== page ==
Short version: I want to read more Wheel of Time. And I think I like this new format.

October 30, 2009 at 3:38 pm 3 comments

gritty


So I’ve been reading George R R Martin’s series (its called A Song of Ice and Fire, if you’re feeling masochistic) and the rant demon has possessed me. Since my rage is of an orderly compulsive sort,  I have decided to vent in numbered points.

I should add here, that for all its faults, the actual plot of the series is quite excellent. I know I will keep reading it obsessively just to know what happens next. And when Martin forgets to make people thoroughly miserable, all kinds of exciting things happen, mainly involving Daenerys and her dragons, and Jon Snow and his awesome friends. Which makes the rant slightly redundant, but who cares.
1. I don’t mind grittiness, in a general way, when it consists of a lot of non-bathing and death, but when it starts rolling around in the mud with torture and ruthlessness, and the writer in question starts making a game out of how much he can torture a character before they disintegrate, and then goes on to torture disintegrated people, it makes my head hurt.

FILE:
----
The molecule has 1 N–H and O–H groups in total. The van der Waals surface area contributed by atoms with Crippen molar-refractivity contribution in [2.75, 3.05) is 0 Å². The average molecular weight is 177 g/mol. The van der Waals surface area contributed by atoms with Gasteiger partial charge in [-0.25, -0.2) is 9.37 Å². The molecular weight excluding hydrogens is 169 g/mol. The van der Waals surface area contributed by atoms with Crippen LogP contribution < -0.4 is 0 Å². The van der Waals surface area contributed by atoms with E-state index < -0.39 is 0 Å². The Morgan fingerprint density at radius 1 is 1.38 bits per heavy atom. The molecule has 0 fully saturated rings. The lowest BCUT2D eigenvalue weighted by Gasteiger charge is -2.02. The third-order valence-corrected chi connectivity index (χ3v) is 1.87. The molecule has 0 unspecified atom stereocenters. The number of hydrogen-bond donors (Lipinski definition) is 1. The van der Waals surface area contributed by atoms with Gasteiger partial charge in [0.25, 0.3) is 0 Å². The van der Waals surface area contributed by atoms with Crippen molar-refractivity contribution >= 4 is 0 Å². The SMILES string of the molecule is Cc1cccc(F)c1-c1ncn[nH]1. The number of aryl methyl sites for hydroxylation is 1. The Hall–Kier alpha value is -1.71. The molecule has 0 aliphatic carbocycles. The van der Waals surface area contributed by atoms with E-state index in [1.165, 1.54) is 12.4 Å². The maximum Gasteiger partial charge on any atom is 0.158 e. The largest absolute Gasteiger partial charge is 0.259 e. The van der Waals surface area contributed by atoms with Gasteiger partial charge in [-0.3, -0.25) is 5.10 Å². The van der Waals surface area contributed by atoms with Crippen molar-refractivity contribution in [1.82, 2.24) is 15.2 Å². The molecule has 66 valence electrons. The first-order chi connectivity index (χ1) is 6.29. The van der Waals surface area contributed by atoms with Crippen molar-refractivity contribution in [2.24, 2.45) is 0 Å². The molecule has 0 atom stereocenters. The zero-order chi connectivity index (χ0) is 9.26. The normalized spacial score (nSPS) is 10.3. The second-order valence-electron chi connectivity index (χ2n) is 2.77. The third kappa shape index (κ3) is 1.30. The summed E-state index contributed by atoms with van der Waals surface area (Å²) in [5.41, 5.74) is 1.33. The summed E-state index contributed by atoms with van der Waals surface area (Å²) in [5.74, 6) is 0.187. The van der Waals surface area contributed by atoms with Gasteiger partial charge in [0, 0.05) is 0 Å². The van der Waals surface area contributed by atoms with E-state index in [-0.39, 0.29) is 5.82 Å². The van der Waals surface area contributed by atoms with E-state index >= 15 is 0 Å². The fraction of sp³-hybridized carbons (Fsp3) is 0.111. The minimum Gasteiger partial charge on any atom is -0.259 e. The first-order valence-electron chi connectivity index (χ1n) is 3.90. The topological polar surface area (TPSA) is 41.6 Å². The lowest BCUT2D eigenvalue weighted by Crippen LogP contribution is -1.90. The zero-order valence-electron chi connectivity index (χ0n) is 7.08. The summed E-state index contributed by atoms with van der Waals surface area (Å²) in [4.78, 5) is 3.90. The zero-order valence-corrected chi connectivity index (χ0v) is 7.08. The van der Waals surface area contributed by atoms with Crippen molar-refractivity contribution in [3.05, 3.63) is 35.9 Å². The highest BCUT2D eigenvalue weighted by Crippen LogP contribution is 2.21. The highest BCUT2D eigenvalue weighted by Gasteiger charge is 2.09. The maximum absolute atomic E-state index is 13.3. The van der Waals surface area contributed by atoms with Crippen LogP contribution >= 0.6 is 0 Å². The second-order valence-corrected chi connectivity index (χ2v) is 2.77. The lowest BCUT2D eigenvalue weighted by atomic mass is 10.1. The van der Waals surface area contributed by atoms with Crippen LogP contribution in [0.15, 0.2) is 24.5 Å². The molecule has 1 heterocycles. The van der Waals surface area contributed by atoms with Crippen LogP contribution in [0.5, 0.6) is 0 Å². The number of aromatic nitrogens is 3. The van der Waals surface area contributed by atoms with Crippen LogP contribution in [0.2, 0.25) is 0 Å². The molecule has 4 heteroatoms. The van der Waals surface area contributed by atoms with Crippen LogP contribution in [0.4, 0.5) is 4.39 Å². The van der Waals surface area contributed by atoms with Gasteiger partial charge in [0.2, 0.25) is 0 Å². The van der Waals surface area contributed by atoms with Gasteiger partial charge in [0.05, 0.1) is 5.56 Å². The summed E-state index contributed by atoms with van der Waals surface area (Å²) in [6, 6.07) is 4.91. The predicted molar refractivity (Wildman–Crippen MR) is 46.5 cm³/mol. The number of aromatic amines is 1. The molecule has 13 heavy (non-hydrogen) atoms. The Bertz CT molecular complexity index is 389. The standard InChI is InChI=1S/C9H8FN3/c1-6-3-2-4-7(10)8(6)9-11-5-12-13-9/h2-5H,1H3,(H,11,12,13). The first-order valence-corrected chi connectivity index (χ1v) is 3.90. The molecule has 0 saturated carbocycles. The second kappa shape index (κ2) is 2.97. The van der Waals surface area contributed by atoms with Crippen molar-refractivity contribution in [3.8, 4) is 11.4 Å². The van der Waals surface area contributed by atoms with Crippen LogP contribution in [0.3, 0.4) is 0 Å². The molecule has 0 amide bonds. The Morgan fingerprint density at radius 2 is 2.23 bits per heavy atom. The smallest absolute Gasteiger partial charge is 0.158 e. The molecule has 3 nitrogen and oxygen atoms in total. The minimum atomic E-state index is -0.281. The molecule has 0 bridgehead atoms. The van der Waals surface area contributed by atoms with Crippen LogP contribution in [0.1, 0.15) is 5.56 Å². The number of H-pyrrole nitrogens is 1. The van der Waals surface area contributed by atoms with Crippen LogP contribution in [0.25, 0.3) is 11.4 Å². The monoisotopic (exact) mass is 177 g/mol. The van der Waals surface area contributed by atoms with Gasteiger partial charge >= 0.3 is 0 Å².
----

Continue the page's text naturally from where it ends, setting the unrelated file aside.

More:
Murders are fine. I just tend to like my deaths clean. And quick. All this four-book long, excruciatingly drawn-out torment really gets to me after a while, and I start thinking wistfully of my thesis. For future reference, GRRM, when all your main characters are hardened murderers and your readers just feel relief with every new death, soon enough no one’s going to care enough to read further. Also you might run out of characters and that would be unfortunate.